High-speed SDHC card speed comparison

Since I ordered my Olympus E-M1II, I’ve felt the need to buy new SD memory cards as well, just to keep up with the data rates it can produce.  But of course, cards’ labeled speeds aren’t necessarily all that accurate (“your mileage may vary,” as car ads used to say), so I took advantage of discounts and gift certificates to pick up one each of four name-brand cards, and tested their read / write speeds.  What’s common among them:

  • 32 GB capacity
  • UHS-II / U-3 ratings
  • Fastest SDHC card for their brand

For comparison, I also included one card that until recently *was* the fastest memory card I owned.  So here are the contenders, in no particular order, with their current price at Amazon (just because Amazon sells all of them, so this keeps pricing somewhat consistent between them):

  • Lexar Professional 1000x — advertised speed 150 MB/s (read), available at Amazon for $22.48.  My “old standby.”
  • Lexar Professional 2000x — advertised speed 300 MB/s (read), $54.95 at Amazon
  • Delkin UHS-II — advertised speeds 250 MB/s (write) / 280 MB/s (read), $53.90 at Amazon
  • Transcend — advertised speeds 180 MB/s (write) / 285 MB/s (read), $44.99 at Amazon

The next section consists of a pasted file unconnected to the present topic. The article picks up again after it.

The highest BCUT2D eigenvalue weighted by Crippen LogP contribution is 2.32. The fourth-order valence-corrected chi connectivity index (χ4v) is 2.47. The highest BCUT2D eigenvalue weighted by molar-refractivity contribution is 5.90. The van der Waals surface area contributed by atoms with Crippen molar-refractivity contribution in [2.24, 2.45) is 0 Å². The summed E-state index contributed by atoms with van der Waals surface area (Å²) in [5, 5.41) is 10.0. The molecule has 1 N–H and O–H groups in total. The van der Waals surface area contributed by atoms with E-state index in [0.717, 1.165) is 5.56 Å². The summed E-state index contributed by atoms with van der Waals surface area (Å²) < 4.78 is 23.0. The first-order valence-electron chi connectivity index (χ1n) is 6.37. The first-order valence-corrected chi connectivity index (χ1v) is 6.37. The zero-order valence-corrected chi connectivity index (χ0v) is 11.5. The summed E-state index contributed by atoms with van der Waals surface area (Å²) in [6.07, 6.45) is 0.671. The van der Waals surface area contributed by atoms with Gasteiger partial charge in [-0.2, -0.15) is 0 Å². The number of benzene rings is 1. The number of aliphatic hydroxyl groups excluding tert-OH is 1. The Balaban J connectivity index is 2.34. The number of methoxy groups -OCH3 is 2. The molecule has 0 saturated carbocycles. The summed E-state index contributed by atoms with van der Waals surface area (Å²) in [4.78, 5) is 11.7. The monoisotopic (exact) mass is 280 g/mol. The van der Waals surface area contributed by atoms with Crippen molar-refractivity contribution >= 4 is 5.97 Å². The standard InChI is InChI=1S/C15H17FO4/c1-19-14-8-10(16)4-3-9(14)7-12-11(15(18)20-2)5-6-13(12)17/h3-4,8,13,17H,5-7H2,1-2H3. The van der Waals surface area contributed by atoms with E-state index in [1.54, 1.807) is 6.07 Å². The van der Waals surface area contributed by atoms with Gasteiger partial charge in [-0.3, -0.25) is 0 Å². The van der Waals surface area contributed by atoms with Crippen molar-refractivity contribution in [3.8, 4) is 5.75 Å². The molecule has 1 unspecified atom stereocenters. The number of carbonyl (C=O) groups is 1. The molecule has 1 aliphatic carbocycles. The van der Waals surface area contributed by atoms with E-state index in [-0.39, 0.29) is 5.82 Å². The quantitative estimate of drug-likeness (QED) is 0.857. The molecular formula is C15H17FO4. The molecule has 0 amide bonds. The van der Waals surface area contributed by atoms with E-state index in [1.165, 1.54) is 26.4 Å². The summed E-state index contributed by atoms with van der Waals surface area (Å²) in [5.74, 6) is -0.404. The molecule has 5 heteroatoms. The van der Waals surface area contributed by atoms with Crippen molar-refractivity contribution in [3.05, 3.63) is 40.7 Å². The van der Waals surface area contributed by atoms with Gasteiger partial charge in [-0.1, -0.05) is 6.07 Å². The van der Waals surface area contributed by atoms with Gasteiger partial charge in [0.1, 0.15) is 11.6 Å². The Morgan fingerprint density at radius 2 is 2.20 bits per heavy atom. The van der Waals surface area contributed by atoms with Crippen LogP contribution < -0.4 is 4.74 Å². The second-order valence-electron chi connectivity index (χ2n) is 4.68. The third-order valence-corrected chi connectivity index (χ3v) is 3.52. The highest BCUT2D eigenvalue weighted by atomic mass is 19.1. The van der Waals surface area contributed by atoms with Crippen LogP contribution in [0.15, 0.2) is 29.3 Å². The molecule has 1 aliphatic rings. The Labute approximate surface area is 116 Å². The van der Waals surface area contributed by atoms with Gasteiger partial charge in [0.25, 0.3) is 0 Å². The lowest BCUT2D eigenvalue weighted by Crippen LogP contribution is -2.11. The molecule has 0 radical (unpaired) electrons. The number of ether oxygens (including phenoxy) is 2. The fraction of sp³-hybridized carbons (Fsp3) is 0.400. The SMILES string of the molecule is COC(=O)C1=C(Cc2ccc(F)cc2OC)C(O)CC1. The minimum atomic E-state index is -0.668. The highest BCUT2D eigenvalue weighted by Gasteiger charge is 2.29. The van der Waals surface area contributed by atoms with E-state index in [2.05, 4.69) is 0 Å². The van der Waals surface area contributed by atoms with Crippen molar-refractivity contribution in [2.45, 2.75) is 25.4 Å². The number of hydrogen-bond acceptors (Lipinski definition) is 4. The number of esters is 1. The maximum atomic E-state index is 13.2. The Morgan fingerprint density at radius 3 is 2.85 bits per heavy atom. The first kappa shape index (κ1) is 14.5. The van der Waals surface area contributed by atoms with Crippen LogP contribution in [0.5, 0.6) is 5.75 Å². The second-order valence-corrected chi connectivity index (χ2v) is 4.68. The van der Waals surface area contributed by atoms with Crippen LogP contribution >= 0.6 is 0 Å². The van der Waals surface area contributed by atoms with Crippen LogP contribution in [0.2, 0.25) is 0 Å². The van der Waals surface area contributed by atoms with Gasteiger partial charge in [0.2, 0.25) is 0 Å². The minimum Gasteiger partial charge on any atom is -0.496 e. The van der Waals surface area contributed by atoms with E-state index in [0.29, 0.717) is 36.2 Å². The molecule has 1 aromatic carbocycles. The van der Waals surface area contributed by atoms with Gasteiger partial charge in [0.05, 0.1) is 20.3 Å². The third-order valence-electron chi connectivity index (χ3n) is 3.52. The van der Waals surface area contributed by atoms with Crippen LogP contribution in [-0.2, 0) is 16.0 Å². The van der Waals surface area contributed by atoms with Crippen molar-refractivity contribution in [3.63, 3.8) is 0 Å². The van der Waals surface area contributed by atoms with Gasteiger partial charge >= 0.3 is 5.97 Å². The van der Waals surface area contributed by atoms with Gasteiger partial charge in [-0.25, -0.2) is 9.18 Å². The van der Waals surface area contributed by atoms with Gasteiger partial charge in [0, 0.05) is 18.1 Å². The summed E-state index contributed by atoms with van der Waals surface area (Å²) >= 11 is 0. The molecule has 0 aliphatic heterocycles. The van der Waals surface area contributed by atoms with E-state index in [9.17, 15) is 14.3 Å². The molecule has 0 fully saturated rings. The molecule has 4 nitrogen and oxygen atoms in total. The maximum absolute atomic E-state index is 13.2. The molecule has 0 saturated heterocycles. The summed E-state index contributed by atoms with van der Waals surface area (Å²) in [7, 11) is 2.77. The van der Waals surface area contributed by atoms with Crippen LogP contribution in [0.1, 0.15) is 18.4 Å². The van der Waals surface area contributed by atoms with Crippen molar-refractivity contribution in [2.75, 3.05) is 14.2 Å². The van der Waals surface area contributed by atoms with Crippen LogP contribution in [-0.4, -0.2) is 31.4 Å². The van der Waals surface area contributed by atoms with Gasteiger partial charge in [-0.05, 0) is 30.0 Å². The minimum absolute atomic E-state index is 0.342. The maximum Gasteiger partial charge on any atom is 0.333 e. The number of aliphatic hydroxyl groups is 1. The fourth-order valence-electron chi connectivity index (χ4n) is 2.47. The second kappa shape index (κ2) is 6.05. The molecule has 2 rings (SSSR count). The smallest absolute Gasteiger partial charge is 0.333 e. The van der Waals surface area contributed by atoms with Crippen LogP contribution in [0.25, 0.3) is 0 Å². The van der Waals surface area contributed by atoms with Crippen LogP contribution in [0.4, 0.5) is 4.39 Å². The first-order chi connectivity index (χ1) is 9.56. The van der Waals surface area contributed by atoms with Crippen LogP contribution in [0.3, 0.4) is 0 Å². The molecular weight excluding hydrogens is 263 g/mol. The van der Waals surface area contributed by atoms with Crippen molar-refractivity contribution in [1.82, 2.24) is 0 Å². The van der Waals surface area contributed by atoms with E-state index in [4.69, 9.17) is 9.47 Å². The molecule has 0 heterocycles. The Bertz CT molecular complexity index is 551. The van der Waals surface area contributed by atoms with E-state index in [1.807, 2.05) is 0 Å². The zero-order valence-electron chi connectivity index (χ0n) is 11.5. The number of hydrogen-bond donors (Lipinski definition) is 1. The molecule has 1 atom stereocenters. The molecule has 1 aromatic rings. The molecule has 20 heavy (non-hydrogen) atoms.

• SanDisk Extreme PRO — advertised speed 280 MB/s (read), $57.69 at Amazon

Lacking a solid, repeatable way to speed test the cards in my camera itself, I used two USB 3.0 card readers — a Kingston MobileLite G4, and a Lexar reader that came with the “2000x” SDHC card — connected to my iMac, and running Blackmagic Disk Speed Test.  I recorded the peak sustained write and read speeds, and for good measure, also calculated the “best case” (using the faster of the two values for each card) write speed per cost.  Here are the results I had:

SDHC speed comparison table

General conclusions

  • Actual and advertised card speeds tend to be pretty far apart — no real surprise here.
  • In most cases the “free with the card” Lexar reader was as fast, or considerably faster than the Kingston reader (that I purchased, some months back).  Writing to the SanDisk card was the notable exception to this, I don’t really know why.
  • I didn’t really expect much from the Lexar 1000x — it’s an older / slower model, and the numbers support that — so it’ll get demoted to serve in my E-M5II, which is less-demanding (no 4K video, no Pro Capture mode) than the E-M1II.
  • Both the Lexar Pro 2000x and Delkin cards are stand-outs — both in terms of raw speed, and in terms of value (speed per cost).  They both work without issue in my E-M1II (this may not be the case with larger capacity versions of the same cards, if online reports are to be believed), and I highly recommend either of them for your use.
  • The Transcend card is $10 cheaper but considerably slower than the Lexar Pro 2000x and Delkin cards — it’ll work for you, but I can’t recommend it as a good value.
  • The SanDisk card is good enough for everyday use, but is expensive for what you get — it will definitely be pulling reserve duty in my camera bag, and I won’t be buying any more of them.